Johannesburg - Cynthia Carroll, the Anglo American chief stepping down in two months, said her successor’s main challenge will be returning the company’s platinum unit to profitability after strikes last year wiped out earnings.
“We’re going to be shutting down shafts, we’re going to be shutting down operations, that’s not easy,” Carroll said today in an interview in Cape Town.
Anglo American chief executive Cynthia Carroll. Credit: .
AngloGold Ashanti chief executive Mark Cutifani will succeed Carroll in April, taking the reins of a company that lost almost a quarter of its value since her arrival in March 2007.
Anglo has suffered cost blowouts at its Minas-Rio iron-ore project in Brazil, while platinum production slumped last year amid strikes and spiralling operating costs.
“We need to recognise and tackle the enormous economic challenges the platinum sector faces,” Carroll said at a conference earlier today. Anglo plans to invest 100 billion rand ($11.2 billion) in the next decade in platinum as it reorganises assets in an industry “in crisis,” she said.
The company’s platinum unit, the world’s largest producer of the metal, yesterday posted a full-year loss and kept its dividend suspended. The company last month proposed the halt of four mine shafts to curb costs.
Platinum was one of seven metals and minerals singled out by Carroll as “core” to the business as she pursued plans to double output across all units by 2020.
As Europe’s financial crisis took hold and Chinese growth slowed, several divisions struggled as commodity demand dropped, weighing on prices.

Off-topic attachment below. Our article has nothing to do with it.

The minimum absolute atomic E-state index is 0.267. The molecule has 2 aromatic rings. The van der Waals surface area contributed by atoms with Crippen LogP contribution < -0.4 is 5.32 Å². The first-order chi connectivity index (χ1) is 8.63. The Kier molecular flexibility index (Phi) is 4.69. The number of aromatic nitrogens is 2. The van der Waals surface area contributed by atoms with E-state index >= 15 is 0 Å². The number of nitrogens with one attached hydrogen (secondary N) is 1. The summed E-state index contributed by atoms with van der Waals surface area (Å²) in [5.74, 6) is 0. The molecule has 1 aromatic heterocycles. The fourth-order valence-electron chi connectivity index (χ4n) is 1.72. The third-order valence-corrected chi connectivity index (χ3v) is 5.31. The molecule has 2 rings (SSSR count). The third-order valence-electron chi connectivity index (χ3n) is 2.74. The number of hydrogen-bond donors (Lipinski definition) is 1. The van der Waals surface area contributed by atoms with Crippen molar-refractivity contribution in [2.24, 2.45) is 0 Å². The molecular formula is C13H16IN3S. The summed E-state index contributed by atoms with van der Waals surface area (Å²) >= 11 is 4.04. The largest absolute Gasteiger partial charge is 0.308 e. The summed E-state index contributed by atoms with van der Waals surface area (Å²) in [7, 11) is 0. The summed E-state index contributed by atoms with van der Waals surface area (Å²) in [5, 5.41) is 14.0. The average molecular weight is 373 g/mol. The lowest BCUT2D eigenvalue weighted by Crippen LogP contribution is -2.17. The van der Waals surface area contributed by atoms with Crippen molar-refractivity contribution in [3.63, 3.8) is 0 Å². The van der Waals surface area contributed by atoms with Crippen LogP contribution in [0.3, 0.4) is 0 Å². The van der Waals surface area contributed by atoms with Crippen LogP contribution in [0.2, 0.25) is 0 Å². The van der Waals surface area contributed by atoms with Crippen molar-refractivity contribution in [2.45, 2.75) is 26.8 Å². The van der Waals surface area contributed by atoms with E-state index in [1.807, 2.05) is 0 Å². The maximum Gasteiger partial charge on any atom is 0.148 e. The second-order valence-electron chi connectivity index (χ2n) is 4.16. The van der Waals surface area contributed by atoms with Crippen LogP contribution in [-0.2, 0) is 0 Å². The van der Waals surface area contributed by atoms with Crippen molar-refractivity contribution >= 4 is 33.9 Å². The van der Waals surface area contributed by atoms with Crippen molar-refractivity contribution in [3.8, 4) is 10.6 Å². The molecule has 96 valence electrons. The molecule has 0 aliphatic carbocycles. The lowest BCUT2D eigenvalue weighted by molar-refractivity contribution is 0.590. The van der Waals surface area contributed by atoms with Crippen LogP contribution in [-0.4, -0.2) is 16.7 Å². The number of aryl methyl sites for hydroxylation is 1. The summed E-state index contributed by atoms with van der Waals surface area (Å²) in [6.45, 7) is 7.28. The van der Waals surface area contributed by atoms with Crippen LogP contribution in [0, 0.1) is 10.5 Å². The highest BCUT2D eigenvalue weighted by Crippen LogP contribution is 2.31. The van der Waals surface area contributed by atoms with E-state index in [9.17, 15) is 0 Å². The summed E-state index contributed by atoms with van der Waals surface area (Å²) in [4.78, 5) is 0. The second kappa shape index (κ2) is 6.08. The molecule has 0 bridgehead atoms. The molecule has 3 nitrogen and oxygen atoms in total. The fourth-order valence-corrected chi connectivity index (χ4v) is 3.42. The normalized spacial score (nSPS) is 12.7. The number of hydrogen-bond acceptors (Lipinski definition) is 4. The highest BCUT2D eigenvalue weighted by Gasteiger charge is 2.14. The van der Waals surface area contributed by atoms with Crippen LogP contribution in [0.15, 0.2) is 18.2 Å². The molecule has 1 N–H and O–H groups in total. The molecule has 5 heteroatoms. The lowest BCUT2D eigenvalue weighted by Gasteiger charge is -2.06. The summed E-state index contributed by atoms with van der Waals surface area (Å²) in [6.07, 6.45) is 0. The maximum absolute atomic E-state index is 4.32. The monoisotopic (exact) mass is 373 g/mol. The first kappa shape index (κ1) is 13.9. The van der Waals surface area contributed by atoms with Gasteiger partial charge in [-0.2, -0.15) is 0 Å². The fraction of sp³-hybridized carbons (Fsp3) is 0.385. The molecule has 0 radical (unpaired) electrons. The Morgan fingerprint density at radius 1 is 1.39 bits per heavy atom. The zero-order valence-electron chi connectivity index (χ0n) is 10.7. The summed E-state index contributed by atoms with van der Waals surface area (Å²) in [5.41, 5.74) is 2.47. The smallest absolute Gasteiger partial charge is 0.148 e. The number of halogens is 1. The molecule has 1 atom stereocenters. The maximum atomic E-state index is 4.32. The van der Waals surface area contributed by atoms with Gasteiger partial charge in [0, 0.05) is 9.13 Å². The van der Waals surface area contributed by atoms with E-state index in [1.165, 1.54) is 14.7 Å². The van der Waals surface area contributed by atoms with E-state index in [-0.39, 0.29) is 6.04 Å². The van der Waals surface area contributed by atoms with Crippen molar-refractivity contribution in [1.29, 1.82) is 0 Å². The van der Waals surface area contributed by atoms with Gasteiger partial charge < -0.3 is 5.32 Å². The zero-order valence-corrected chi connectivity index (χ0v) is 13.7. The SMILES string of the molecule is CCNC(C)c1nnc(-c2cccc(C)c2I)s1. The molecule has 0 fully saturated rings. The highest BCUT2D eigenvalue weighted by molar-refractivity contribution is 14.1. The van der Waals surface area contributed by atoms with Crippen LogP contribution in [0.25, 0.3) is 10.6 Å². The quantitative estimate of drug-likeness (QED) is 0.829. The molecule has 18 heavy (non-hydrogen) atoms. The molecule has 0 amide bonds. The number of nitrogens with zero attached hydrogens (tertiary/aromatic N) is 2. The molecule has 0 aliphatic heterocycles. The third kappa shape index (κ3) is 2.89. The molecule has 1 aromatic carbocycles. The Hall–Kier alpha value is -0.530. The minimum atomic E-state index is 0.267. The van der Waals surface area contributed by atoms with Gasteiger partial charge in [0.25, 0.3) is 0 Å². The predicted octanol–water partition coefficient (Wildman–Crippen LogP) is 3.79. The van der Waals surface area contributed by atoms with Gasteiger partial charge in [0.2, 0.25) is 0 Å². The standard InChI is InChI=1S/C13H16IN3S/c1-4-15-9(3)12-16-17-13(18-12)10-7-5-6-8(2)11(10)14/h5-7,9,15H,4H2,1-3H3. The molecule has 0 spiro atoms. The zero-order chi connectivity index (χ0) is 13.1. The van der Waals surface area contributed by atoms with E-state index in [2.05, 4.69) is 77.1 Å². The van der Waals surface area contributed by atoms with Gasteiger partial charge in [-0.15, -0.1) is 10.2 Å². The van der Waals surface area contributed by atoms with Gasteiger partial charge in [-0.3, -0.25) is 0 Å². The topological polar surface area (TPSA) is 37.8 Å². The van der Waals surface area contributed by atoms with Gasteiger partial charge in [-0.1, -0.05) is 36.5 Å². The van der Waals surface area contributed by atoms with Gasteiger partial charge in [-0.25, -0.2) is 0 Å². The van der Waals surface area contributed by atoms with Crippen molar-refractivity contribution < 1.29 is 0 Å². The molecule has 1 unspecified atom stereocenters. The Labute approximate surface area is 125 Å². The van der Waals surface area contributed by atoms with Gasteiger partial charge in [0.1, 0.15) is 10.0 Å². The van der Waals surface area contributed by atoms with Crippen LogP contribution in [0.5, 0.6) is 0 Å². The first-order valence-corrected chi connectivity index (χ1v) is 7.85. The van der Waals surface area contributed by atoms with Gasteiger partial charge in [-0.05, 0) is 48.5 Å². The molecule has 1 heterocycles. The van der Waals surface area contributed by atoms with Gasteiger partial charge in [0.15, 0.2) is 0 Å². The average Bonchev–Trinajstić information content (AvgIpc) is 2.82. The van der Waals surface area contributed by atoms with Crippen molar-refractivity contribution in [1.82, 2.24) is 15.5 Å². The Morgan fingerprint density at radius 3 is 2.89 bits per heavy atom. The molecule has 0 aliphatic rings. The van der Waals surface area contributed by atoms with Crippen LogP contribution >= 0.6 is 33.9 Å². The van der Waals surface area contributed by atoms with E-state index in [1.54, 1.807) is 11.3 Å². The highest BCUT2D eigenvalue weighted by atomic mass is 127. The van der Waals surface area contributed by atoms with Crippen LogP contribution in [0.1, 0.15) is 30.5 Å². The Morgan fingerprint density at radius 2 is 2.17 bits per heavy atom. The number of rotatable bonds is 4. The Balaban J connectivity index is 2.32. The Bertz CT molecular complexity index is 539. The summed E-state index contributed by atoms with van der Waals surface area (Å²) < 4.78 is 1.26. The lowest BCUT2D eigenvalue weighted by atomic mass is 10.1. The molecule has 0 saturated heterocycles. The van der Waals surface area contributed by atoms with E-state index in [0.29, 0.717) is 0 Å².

Anglo said January 29 it will write down $4 billion from the value of its Minas-Rio project and raise spending for a sixth time, to $8.8 billion.
The development has suffered licensing delays and budget overruns since Anglo bought it in 2008 at a time when commodities were nearing their peak.
“We’ve gone through the worst time,” Carroll said today. “We had 330 permits and licenses that we had to get for Minas- Rio and we got all but 17. We’ve gone through a tough time from the operational side.”
The company has said the project, which spans the eastern Brazilian states of Minas Gerais and Rio de Janeiro, would boost its total iron-ore production by at least 55 percent. It will be a “legacy” of Carroll’s time at Anglo, she said today.
“If I could do it all over again, I would’ve had many more conversations and try to explain what the challenges are and how we’re going to overcome those challenges and how I’m going to take this organisation forward,” she said.
“I was so focused on turning this company around, but I knew we had to take some tough action.”
The CEO, whose resignation was announced October 26, was the first woman and non-South African to head the company.
She moved to Anglo after almost two decades at Canada’s Alcan, where she rose to become president of the primary metals group. - Reuters